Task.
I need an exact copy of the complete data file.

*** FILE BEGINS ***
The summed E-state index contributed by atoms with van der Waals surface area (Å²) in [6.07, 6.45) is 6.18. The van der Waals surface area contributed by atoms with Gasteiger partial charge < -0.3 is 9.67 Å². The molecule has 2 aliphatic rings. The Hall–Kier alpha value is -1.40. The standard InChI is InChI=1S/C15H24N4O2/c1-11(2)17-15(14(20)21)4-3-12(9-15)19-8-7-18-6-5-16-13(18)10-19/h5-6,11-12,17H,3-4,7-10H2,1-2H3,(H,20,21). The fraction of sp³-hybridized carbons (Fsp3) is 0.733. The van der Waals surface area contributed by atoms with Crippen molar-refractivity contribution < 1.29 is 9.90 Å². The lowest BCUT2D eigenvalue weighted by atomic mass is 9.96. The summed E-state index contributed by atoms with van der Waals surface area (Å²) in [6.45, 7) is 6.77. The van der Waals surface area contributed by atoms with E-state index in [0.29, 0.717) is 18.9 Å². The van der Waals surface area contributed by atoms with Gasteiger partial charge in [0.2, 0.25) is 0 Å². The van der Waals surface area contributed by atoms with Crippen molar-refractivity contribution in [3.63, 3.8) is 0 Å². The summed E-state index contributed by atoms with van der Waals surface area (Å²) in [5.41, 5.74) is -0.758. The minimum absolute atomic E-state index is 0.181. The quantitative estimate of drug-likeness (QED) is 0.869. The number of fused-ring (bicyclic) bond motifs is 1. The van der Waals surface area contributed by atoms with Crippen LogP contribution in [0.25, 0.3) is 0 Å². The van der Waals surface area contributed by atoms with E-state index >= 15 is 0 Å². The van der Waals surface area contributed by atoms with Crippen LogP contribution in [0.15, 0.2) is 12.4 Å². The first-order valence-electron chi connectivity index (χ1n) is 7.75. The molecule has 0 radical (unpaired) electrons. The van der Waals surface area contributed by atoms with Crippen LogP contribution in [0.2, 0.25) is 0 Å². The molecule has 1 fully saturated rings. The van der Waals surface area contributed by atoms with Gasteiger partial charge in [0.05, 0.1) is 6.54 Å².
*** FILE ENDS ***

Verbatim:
The summed E-state index contributed by atoms with van der Waals surface area (Å²) in [6.07, 6.45) is 6.18. The van der Waals surface area contributed by atoms with Gasteiger partial charge < -0.3 is 9.67 Å². The molecule has 2 aliphatic rings. The Hall–Kier alpha value is -1.40. The standard InChI is InChI=1S/C15H24N4O2/c1-11(2)17-15(14(20)21)4-3-12(9-15)19-8-7-18-6-5-16-13(18)10-19/h5-6,11-12,17H,3-4,7-10H2,1-2H3,(H,20,21). The fraction of sp³-hybridized carbons (Fsp3) is 0.733. The van der Waals surface area contributed by atoms with Crippen molar-refractivity contribution < 1.29 is 9.90 Å². The lowest BCUT2D eigenvalue weighted by atomic mass is 9.96. The summed E-state index contributed by atoms with van der Waals surface area (Å²) in [6.45, 7) is 6.77. The van der Waals surface area contributed by atoms with E-state index in [0.29, 0.717) is 18.9 Å². The van der Waals surface area contributed by atoms with Gasteiger partial charge in [0.2, 0.25) is 0 Å². The van der Waals surface area contributed by atoms with Crippen molar-refractivity contribution in [3.63, 3.8) is 0 Å². The summed E-state index contributed by atoms with van der Waals surface area (Å²) in [5.41, 5.74) is -0.758. The minimum absolute atomic E-state index is 0.181. The quantitative estimate of drug-likeness (QED) is 0.869. The number of fused-ring (bicyclic) bond motifs is 1. The van der Waals surface area contributed by atoms with Crippen LogP contribution in [0.25, 0.3) is 0 Å². The van der Waals surface area contributed by atoms with E-state index >= 15 is 0 Å². The van der Waals surface area contributed by atoms with Crippen LogP contribution in [0.15, 0.2) is 12.4 Å². The first-order valence-electron chi connectivity index (χ1n) is 7.75. The molecule has 0 radical (unpaired) electrons. The van der Waals surface area contributed by atoms with Crippen LogP contribution in [0.2, 0.25) is 0 Å². The molecule has 1 fully saturated rings. The van der Waals surface area contributed by atoms with Gasteiger partial charge in [0.05, 0.1) is 6.54 Å².